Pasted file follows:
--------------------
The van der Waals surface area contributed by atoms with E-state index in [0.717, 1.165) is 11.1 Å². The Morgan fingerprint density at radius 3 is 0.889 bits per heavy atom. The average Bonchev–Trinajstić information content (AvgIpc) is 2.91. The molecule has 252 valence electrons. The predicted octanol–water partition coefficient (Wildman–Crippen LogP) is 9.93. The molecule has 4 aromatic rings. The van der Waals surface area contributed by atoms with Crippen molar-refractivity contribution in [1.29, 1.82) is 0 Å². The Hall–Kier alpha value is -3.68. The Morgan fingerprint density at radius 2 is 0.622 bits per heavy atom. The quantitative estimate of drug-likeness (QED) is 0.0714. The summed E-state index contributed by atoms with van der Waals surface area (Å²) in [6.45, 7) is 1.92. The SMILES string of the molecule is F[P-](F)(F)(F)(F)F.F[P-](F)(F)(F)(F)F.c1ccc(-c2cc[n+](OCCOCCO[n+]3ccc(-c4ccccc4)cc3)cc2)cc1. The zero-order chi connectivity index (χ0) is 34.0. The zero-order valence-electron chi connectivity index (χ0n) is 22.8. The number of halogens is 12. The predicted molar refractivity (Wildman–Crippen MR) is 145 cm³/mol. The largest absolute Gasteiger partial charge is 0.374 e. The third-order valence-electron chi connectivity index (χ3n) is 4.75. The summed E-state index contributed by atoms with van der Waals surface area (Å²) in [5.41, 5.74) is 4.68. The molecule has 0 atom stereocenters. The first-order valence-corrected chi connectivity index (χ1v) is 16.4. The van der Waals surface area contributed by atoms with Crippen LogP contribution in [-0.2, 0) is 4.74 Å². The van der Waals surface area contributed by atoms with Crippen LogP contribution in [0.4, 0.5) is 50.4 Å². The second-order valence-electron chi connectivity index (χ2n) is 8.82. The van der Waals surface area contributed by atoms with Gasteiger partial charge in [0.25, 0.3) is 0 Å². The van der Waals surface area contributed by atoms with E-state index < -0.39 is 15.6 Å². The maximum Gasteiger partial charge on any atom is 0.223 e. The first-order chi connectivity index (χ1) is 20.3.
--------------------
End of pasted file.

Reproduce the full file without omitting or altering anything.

The van der Waals surface area contributed by atoms with E-state index in [0.717, 1.165) is 11.1 Å². The Morgan fingerprint density at radius 3 is 0.889 bits per heavy atom. The average Bonchev–Trinajstić information content (AvgIpc) is 2.91. The molecule has 252 valence electrons. The predicted octanol–water partition coefficient (Wildman–Crippen LogP) is 9.93. The molecule has 4 aromatic rings. The van der Waals surface area contributed by atoms with Crippen molar-refractivity contribution in [1.29, 1.82) is 0 Å². The Hall–Kier alpha value is -3.68. The Morgan fingerprint density at radius 2 is 0.622 bits per heavy atom. The quantitative estimate of drug-likeness (QED) is 0.0714. The summed E-state index contributed by atoms with van der Waals surface area (Å²) in [6.45, 7) is 1.92. The SMILES string of the molecule is F[P-](F)(F)(F)(F)F.F[P-](F)(F)(F)(F)F.c1ccc(-c2cc[n+](OCCOCCO[n+]3ccc(-c4ccccc4)cc3)cc2)cc1. The zero-order chi connectivity index (χ0) is 34.0. The zero-order valence-electron chi connectivity index (χ0n) is 22.8. The number of halogens is 12. The predicted molar refractivity (Wildman–Crippen MR) is 145 cm³/mol. The largest absolute Gasteiger partial charge is 0.374 e. The third-order valence-electron chi connectivity index (χ3n) is 4.75. The summed E-state index contributed by atoms with van der Waals surface area (Å²) in [5.41, 5.74) is 4.68. The molecule has 0 atom stereocenters. The first-order valence-corrected chi connectivity index (χ1v) is 16.4. The van der Waals surface area contributed by atoms with Crippen LogP contribution in [-0.2, 0) is 4.74 Å². The van der Waals surface area contributed by atoms with Crippen LogP contribution in [0.4, 0.5) is 50.4 Å². The second-order valence-electron chi connectivity index (χ2n) is 8.82. The van der Waals surface area contributed by atoms with Gasteiger partial charge in [0.25, 0.3) is 0 Å². The van der Waals surface area contributed by atoms with E-state index < -0.39 is 15.6 Å². The maximum Gasteiger partial charge on any atom is 0.223 e. The first-order chi connectivity index (χ1) is 20.3.